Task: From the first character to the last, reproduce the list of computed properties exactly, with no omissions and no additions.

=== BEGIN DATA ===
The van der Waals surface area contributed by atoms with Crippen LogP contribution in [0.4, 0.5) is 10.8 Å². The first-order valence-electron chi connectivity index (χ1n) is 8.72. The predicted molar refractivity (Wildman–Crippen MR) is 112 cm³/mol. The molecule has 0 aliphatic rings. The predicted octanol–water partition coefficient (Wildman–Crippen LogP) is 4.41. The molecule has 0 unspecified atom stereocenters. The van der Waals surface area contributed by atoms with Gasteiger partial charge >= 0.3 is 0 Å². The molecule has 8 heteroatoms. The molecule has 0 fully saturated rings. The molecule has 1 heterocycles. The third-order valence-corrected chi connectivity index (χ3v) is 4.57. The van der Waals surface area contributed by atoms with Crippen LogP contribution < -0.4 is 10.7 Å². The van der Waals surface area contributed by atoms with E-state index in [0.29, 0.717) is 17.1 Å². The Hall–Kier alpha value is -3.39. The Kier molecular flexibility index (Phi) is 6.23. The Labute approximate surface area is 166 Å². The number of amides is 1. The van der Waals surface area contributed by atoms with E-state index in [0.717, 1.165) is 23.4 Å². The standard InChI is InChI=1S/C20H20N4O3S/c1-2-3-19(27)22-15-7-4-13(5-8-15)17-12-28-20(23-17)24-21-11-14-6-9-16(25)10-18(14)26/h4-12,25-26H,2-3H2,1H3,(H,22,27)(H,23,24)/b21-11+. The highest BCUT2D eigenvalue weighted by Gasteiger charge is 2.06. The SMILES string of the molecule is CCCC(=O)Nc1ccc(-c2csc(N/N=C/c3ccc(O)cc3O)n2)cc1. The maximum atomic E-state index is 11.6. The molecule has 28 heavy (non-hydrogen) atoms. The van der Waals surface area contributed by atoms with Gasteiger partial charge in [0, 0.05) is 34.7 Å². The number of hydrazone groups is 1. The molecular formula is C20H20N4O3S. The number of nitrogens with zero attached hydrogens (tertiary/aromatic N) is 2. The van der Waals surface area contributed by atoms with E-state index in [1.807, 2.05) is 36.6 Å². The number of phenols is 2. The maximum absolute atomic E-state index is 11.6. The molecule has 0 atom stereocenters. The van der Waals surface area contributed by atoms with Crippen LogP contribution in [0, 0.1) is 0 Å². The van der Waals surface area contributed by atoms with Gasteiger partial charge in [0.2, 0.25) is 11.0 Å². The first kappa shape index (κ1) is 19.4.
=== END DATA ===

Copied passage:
The van der Waals surface area contributed by atoms with Crippen LogP contribution in [0.4, 0.5) is 10.8 Å². The first-order valence-electron chi connectivity index (χ1n) is 8.72. The predicted molar refractivity (Wildman–Crippen MR) is 112 cm³/mol. The molecule has 0 aliphatic rings. The predicted octanol–water partition coefficient (Wildman–Crippen LogP) is 4.41. The molecule has 0 unspecified atom stereocenters. The van der Waals surface area contributed by atoms with Gasteiger partial charge >= 0.3 is 0 Å². The molecule has 8 heteroatoms. The molecule has 0 fully saturated rings. The molecule has 1 heterocycles. The third-order valence-corrected chi connectivity index (χ3v) is 4.57. The van der Waals surface area contributed by atoms with Crippen LogP contribution < -0.4 is 10.7 Å². The van der Waals surface area contributed by atoms with E-state index in [0.29, 0.717) is 17.1 Å². The Hall–Kier alpha value is -3.39. The Kier molecular flexibility index (Phi) is 6.23. The Labute approximate surface area is 166 Å². The number of amides is 1. The van der Waals surface area contributed by atoms with E-state index in [0.717, 1.165) is 23.4 Å². The standard InChI is InChI=1S/C20H20N4O3S/c1-2-3-19(27)22-15-7-4-13(5-8-15)17-12-28-20(23-17)24-21-11-14-6-9-16(25)10-18(14)26/h4-12,25-26H,2-3H2,1H3,(H,22,27)(H,23,24)/b21-11+. The highest BCUT2D eigenvalue weighted by Gasteiger charge is 2.06. The SMILES string of the molecule is CCCC(=O)Nc1ccc(-c2csc(N/N=C/c3ccc(O)cc3O)n2)cc1. The maximum atomic E-state index is 11.6. The molecule has 28 heavy (non-hydrogen) atoms. The van der Waals surface area contributed by atoms with Gasteiger partial charge in [0, 0.05) is 34.7 Å². The number of hydrazone groups is 1. The molecular formula is C20H20N4O3S. The number of nitrogens with zero attached hydrogens (tertiary/aromatic N) is 2. The van der Waals surface area contributed by atoms with E-state index in [1.807, 2.05) is 36.6 Å². The number of phenols is 2. The maximum absolute atomic E-state index is 11.6. The molecule has 0 atom stereocenters. The van der Waals surface area contributed by atoms with Crippen LogP contribution in [0, 0.1) is 0 Å². The van der Waals surface area contributed by atoms with Gasteiger partial charge in [0.2, 0.25) is 11.0 Å². The first kappa shape index (κ1) is 19.4.